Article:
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The second scene begins with two boys playing loud music. Timon has given a huge banquet. As the scene opens, enters. He is accompanied by Ventidius who has just been released from prison, the Athenian Lords, and Apemantus.
Ventidius tells Timon that, his father is dead and has left him a lot of wealth. He now offers to pay Timon twice the sum of money that Timon has paid to release him from prison. Timon however refuses to accept anything it, saying that his act was an act of kindness towards a friend.
Apemantus refuses the meat offered to him, since it is intended for flatters and paid for, by flattery. Apemantus who is regarded as ‘unfit for society’ warns Timon now and again about the duplicity of his companions, ‘It grieves me to see so many dip their meat ...is the readiest man to kill him.’ He feels that the guests are feasting on Timon.
Unlike Timon’s guests, Apemantus is not awed by the grand ceremony, which has been arranged. He points out that drinking in the company of men equipped with knives is dangerous. Apemantus does not sit silent but comments on what he can foresee thus drawing everyone’s attention towards him. His statement is a reflection of Timon’s ironic future. He gives a note of warning that ‘men shut their door against a setting sun’ which means that the rising sun and not the setting sun is worshipped by most men.
A masque is presented and everyone joins the dance. Lord Lucius presents Timon ‘four milk white horses’ and Lord Lucullius gives Timon, ‘two brace of greyhound.’ Timon offers jewel to each of the lords, as they are about to leave. This act disturbs his faithful steward Flavius, as he is aware of Timon’s financial condition. Apemantus however refuses to accept the gift offered by Timon, saying that, there should at least be one person to keep a check on Timon’s reckless expenditure.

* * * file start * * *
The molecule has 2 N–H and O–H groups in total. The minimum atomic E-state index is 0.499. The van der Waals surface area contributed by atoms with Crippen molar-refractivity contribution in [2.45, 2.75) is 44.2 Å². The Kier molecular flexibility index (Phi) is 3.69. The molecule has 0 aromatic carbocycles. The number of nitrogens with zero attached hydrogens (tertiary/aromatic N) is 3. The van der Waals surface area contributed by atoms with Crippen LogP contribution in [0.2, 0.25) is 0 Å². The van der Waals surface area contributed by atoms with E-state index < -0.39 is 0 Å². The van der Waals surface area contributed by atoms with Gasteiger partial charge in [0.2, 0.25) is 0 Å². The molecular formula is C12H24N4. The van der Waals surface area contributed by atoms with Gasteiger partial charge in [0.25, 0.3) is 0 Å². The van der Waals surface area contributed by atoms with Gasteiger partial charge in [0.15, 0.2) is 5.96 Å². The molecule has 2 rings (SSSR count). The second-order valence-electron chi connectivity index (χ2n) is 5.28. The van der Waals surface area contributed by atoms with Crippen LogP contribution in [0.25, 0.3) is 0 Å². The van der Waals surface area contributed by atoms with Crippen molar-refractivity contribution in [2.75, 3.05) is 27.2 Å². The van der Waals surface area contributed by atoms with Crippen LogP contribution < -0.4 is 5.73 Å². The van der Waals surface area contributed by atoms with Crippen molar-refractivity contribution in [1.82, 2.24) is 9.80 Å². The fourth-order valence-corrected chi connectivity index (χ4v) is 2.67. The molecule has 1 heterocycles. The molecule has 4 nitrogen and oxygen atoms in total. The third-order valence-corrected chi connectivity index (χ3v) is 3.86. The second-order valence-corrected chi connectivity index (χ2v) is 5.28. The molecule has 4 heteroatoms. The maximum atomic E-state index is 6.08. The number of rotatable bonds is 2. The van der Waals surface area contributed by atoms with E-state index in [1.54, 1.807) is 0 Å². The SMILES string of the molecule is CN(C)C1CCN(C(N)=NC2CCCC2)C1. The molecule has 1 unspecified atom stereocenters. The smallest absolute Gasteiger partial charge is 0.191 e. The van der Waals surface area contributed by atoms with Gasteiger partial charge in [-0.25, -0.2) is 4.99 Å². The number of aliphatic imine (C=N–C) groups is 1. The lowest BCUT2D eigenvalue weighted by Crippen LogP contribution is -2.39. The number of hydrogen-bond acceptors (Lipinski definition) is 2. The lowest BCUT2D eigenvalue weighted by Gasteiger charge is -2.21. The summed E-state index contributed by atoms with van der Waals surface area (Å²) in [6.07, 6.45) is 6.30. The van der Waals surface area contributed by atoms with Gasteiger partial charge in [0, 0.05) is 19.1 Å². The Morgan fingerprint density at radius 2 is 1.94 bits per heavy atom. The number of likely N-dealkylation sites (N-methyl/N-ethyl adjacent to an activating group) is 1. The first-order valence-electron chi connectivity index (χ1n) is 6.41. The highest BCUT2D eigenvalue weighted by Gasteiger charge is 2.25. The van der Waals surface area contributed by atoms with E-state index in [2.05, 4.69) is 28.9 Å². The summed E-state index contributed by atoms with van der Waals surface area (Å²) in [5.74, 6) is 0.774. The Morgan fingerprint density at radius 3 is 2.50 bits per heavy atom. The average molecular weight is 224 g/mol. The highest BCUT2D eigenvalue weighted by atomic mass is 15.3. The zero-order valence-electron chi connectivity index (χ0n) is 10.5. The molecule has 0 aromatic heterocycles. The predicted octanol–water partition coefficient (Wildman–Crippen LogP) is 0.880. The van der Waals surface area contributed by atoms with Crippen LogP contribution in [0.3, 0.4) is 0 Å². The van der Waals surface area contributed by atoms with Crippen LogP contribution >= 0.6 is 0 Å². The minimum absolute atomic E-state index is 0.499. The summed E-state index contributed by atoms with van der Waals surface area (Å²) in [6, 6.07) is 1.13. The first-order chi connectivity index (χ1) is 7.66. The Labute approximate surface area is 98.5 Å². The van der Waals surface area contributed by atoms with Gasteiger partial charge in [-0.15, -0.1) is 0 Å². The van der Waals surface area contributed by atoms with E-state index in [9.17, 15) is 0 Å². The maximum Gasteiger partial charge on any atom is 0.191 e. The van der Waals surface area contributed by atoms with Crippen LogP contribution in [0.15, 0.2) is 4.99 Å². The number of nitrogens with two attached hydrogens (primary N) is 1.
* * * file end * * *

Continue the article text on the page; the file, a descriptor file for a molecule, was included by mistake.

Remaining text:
The scene ends with Timon bidding farewell to Apemantus.
Giving away wealth was a mark of nobility in the ancient world and also during the period of the renaissance. Timon’s spending therefore indicates his nobility. His lavishness can be seen in the second scene as well when he arranges for a huge feast and gives away jewels to the invitees. Timon wishes to be poor so that he could ‘come nearer’ to his friends. This clearly shows how wrongly he judges his so-called friends. Alcibiades’ remark to Timon is worth noting; for him it is more important to be at Timon’s service than be a soldier.
Timon does not have a family or relative and is therefore reckless in his action. Apemantus and the faithful Steward Flavius are sketched differently from other characters. Apemantus keeps criticizing Timon’s behavior and feels pity that he cannot judge the nature of man. Flavius, Timon’s faithful servant, is worried about Timon’s future, as he knows that Timon is in heavy debt.
The reader can guess the tragic end of ‘The Timon of Athens’ when he says ‘me thinks I could deal kingdom to my friends and ne’er be weary."
It is worth noting how Timon regards his friends. Timon remarks that friends are like musical instruments. He makes this comparison and adds that, just as musical instruments have no value unless they are played, in the same way, friends cannot be called friends unless one can go to them in times of difficulty. How wrong he is when he wishes himself poorer so that he can come closer to his friends. The readers feel surprised and pity him when he coolly remarks ‘more welcome are ye to my fortune than my fortune to me.’
Apemantus warns Timon for he can sense the future. He is aware of the nature of the crowd who are feasting on Timon’s wealth and hence he feels pity for him. But Timon carelessly replies ‘I take no heed of thee’ Apemantus rightly feels that friendship is ‘full of dogs.’ Timon however brushes aside Apemantus’ warning by telling him to come up with pleasant words rather than harsh criticism
A parallel between the character of Lear and Timon is noticeable. Timon, like Lear, is unable to understand the feelings of the people who boast their affection for him. He prefers the company of false friends to that of Apemantus who tries to warn him. Towards the end of the play, Timon realizes how true Apemantus’ judgement of the Athenian Lords is.
The scene seems to be more of a moral play than a drama.